THE transfer of a patient transport service to a private company has come under a stinging attack from councillors who have labelled the process ‘diabolical’ and a ‘gargantuan failure’.
Patients due to visit hospitals for vital procedures like chemotherapy and dialysis were not picked up or arrived late for treatments after a catalogue of errors in the transfer of Dorset’s non-emergency transport service, a committee of councillors has been told.
And, as reported in yesterday’s Echo, E-zec Medical’s operations have also been slated in a report by the Care Quality Commission (CQC).
The company was told it needs to improve in four out of five areas examined.
After Primary Care Trusts were dissolved, the Dorset Cli-nical Commissioning Group (CCG) took responsibility for a single non-emergency patient transport service for Dorset. Deputy director at Dorset CCG Margaret Allen told a meeting of the Dorset health scrutiny committee that E-zec Medical was awarded the contract and the service officially went live on October 1, 2013 – six months later than planned.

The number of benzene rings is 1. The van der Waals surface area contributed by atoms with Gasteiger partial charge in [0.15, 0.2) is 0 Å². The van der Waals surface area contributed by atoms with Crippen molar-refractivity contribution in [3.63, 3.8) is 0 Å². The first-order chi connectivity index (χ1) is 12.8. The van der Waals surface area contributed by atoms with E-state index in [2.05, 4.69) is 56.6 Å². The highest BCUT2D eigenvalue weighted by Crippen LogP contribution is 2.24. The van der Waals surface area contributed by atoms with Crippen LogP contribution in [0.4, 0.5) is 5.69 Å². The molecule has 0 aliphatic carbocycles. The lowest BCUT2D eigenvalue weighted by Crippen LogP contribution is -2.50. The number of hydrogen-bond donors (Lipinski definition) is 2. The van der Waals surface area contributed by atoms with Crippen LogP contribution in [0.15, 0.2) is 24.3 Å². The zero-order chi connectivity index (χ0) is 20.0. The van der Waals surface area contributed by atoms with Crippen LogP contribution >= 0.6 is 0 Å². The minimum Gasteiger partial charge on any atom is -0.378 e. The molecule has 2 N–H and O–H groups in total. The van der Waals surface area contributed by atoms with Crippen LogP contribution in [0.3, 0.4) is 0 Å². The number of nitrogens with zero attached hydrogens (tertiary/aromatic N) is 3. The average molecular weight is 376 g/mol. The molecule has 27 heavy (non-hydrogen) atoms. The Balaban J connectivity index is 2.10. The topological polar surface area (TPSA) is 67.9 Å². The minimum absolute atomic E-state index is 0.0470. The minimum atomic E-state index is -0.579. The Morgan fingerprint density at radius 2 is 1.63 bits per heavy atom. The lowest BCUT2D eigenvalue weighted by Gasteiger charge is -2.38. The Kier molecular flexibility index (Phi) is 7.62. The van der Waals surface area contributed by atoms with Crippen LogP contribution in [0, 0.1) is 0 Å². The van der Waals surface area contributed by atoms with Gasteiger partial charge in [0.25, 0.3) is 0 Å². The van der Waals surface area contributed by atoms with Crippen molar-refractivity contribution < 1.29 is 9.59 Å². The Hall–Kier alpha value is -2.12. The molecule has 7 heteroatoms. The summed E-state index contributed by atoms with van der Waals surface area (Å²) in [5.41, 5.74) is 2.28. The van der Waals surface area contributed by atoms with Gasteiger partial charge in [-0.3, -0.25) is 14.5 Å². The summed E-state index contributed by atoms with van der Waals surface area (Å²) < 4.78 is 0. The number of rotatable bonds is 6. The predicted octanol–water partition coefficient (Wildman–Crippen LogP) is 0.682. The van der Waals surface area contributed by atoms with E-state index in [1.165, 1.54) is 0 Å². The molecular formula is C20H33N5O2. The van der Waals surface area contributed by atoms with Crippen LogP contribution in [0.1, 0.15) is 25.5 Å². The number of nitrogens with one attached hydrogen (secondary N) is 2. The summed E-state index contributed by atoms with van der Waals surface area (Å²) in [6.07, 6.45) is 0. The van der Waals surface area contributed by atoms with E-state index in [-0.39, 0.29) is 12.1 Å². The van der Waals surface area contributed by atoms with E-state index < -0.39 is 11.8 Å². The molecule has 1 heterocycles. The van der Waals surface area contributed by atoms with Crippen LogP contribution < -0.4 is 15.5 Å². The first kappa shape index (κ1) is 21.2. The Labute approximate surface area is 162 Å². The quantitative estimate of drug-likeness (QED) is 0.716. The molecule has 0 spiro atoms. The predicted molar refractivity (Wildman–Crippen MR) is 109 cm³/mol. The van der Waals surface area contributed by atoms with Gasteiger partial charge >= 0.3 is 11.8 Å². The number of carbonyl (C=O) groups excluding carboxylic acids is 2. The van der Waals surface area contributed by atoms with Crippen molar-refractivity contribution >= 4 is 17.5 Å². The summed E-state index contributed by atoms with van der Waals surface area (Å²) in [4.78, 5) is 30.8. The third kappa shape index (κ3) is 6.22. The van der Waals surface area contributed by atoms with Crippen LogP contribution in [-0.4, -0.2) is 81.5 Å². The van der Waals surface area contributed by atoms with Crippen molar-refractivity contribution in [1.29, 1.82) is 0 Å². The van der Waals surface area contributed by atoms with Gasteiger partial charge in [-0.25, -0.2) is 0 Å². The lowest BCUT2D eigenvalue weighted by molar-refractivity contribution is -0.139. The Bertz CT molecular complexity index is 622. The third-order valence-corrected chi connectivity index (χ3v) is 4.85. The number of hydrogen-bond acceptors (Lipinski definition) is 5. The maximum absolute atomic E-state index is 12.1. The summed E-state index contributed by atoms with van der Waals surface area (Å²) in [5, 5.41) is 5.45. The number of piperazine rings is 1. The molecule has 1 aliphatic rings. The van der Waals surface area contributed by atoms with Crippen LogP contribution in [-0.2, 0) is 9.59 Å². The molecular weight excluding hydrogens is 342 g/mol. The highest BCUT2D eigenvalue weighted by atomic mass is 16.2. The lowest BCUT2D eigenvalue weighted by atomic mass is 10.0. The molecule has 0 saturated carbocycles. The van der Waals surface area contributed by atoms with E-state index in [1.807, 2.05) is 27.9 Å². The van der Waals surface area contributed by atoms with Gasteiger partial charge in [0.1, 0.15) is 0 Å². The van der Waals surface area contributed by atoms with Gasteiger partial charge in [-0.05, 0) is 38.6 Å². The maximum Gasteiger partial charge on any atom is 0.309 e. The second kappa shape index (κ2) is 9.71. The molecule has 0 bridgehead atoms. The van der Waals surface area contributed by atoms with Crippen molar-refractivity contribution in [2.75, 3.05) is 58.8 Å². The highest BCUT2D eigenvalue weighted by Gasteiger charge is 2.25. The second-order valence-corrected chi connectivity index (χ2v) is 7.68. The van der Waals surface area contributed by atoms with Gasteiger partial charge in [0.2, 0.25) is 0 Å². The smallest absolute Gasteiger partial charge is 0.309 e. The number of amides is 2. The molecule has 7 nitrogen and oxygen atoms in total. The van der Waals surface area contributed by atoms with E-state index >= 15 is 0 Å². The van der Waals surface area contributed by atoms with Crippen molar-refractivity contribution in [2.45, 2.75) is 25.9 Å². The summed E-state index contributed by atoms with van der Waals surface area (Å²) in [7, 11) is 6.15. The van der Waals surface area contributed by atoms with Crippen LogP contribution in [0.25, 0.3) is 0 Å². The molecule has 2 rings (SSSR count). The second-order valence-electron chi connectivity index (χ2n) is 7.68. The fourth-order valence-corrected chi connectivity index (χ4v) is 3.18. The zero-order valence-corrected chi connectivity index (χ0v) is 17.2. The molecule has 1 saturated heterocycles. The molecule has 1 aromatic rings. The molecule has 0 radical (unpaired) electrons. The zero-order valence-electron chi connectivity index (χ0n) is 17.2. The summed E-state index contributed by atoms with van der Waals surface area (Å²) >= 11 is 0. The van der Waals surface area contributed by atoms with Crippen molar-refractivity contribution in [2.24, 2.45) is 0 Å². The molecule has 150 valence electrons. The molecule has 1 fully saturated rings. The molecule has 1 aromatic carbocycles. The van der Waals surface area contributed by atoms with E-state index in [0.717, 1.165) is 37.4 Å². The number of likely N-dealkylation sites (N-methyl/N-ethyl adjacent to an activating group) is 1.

She said: “Certainly in the first six to eight weeks of the service it was quite disastrous.
“Some issues sat specifically with E-zec and some were completely beyond their control.”
Mrs Allen said issues included problems with patient data transfer while for the first four weeks, E-zec received around 1,600 calls a day, compared with the expected 470.
The results saw patients picked up late while some were not picked up at all.
Mrs Allen said the CCG had pumped extra funds into the service on a short-term basis.
Councillor Janet Dover said she knew a patient who had struggled to get to a chemo-therapy appointment.
She said: “This is extremely distressing for patients.”
And Cllr Berryl Ezzard said: “You must have known that it was going to fall at the first hurdle – it’s diabolical. It’s disgraceful. I’m really appalled.”
Members agreed to form a special select committee to produce a report .
Issues being resolved
MANAGING director of E-zec Medical Services Limited Paul Swann has acknowledged there were ‘initial issues’ with service delivery but insists work is ongoing to achieve ‘steady improvements.
He said: “We acknowledge there were initial issues which affected services.
“We have continued to work closely with the CCG and other partners, and are undertaking an improvement plan which will bring about steady improvements.”